The Electronic Word
Democracy, Technology, and the Arts
This highly acclaimed collection of Richard Lanham's witty, provocative, and engaging essays surveys the effects of electronic text on the arts and letters. Lanham explores how electronic text fulfills the expressive agenda of twentieth-century visual art and music, revolutionizes the curriculum, democratizes the instruments of art, and poses anew the cultural accountability of humanism itself.
Persuading us with uncommon grace and power that the move from book to screen gives cause for optimism, not despair, Lanham proclaims that "electronic expression has come not to destroy the Western arts but to fulfill them."
The Electronic Word is also available as a Chicago Expanded Book for your Macintosh®. This hypertext edition allows readers to move freely through the text, marking "pages," annotating passages, searching words and phrases, and immediately accessing annotations, which have been enhanced for this edition. In a special prefatory essay, Lanham introduces the features of this electronic edition and gives a vividly applied critique of this dynamic new edition.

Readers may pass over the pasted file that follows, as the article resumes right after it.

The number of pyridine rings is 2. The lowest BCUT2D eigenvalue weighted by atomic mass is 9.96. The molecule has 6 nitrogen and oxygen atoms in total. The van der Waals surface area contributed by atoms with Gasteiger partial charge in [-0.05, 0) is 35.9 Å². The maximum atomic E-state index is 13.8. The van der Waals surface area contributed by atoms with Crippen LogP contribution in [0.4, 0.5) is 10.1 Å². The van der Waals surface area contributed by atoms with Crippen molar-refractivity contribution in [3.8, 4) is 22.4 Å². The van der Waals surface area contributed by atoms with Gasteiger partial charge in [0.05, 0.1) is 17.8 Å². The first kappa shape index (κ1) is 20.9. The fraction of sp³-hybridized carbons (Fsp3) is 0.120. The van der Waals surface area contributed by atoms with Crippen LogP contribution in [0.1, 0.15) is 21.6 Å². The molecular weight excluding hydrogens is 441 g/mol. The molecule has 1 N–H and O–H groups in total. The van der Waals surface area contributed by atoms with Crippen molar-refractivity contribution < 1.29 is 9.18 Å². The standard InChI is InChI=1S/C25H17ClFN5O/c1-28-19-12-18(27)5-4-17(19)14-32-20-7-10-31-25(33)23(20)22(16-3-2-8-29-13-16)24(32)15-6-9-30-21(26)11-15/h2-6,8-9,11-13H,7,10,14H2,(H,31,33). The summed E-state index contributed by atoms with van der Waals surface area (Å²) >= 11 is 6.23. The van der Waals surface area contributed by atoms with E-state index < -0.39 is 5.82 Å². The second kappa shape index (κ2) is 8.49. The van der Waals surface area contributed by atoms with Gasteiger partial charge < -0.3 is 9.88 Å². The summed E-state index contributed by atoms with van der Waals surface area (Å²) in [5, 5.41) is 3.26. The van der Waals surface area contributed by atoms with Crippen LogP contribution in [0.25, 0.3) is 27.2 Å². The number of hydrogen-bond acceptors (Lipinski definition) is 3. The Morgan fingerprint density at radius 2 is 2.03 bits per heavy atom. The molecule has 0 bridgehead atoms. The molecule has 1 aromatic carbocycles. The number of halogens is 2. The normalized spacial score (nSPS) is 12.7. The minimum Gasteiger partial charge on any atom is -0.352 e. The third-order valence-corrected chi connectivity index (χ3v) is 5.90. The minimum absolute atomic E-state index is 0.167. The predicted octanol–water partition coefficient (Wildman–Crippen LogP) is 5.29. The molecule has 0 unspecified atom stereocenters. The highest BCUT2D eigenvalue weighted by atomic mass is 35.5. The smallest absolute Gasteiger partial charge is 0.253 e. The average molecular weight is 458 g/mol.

1: The Electronic Word: Literary Study and the Digital Revolution
2: Digital Rhetoric and the Digital Arts
3: Twenty Years After: Digital Decorum and Bi-stable Allusions
4: The Extraordinary Convergence: Democracy, Technology, Theory, and the University Curriculum
5: Electronic Textbooks and University Structures
6: Strange Lands, Strange Languages, and Useful Miracles
7: The "Q" Question
8: Elegies for the Book
9: Operating Systems, Attention Structures, and the Edge of Chaos
10: Conversation with a Curmudgeon